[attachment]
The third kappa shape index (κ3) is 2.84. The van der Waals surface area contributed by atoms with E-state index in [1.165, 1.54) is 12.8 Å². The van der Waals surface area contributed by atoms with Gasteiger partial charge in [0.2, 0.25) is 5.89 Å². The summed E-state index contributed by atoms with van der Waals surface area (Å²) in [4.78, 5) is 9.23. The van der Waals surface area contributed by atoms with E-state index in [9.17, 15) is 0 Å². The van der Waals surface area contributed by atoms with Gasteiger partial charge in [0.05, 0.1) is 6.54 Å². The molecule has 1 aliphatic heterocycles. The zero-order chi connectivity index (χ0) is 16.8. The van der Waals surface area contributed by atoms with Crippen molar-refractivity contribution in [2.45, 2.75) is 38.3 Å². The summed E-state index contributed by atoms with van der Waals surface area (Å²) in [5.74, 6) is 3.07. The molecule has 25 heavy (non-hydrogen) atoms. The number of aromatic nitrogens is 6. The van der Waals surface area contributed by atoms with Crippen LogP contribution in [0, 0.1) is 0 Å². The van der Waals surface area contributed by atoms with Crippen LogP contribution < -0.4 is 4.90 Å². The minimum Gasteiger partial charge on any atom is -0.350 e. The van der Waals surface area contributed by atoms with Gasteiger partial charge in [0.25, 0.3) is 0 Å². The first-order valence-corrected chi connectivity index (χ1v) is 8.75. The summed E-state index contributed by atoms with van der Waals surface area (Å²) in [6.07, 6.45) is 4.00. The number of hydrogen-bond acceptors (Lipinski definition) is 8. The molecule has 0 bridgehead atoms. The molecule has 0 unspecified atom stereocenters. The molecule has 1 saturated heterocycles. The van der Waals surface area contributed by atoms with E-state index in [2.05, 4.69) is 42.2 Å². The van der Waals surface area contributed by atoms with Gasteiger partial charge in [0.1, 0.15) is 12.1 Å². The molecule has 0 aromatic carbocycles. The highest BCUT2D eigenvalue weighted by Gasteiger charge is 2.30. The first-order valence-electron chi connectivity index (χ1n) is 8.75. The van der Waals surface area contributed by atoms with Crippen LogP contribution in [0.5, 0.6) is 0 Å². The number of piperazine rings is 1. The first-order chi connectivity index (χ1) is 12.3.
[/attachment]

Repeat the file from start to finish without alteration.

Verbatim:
The third kappa shape index (κ3) is 2.84. The van der Waals surface area contributed by atoms with E-state index in [1.165, 1.54) is 12.8 Å². The van der Waals surface area contributed by atoms with Gasteiger partial charge in [0.2, 0.25) is 5.89 Å². The summed E-state index contributed by atoms with van der Waals surface area (Å²) in [4.78, 5) is 9.23. The van der Waals surface area contributed by atoms with E-state index in [9.17, 15) is 0 Å². The van der Waals surface area contributed by atoms with Gasteiger partial charge in [0.05, 0.1) is 6.54 Å². The molecule has 1 aliphatic heterocycles. The zero-order chi connectivity index (χ0) is 16.8. The van der Waals surface area contributed by atoms with Crippen molar-refractivity contribution in [2.45, 2.75) is 38.3 Å². The summed E-state index contributed by atoms with van der Waals surface area (Å²) in [5.74, 6) is 3.07. The molecule has 25 heavy (non-hydrogen) atoms. The number of aromatic nitrogens is 6. The van der Waals surface area contributed by atoms with Crippen LogP contribution in [0, 0.1) is 0 Å². The van der Waals surface area contributed by atoms with Crippen LogP contribution < -0.4 is 4.90 Å². The minimum Gasteiger partial charge on any atom is -0.350 e. The van der Waals surface area contributed by atoms with Gasteiger partial charge in [0.25, 0.3) is 0 Å². The first-order valence-corrected chi connectivity index (χ1v) is 8.75. The summed E-state index contributed by atoms with van der Waals surface area (Å²) in [6.07, 6.45) is 4.00. The number of hydrogen-bond acceptors (Lipinski definition) is 8. The molecule has 0 bridgehead atoms. The molecule has 0 unspecified atom stereocenters. The molecule has 1 saturated heterocycles. The van der Waals surface area contributed by atoms with E-state index in [2.05, 4.69) is 42.2 Å². The van der Waals surface area contributed by atoms with Gasteiger partial charge in [0.1, 0.15) is 12.1 Å². The molecule has 0 aromatic carbocycles. The highest BCUT2D eigenvalue weighted by Gasteiger charge is 2.30. The first-order valence-electron chi connectivity index (χ1n) is 8.75. The van der Waals surface area contributed by atoms with Crippen LogP contribution in [0.5, 0.6) is 0 Å². The number of piperazine rings is 1. The first-order chi connectivity index (χ1) is 12.3.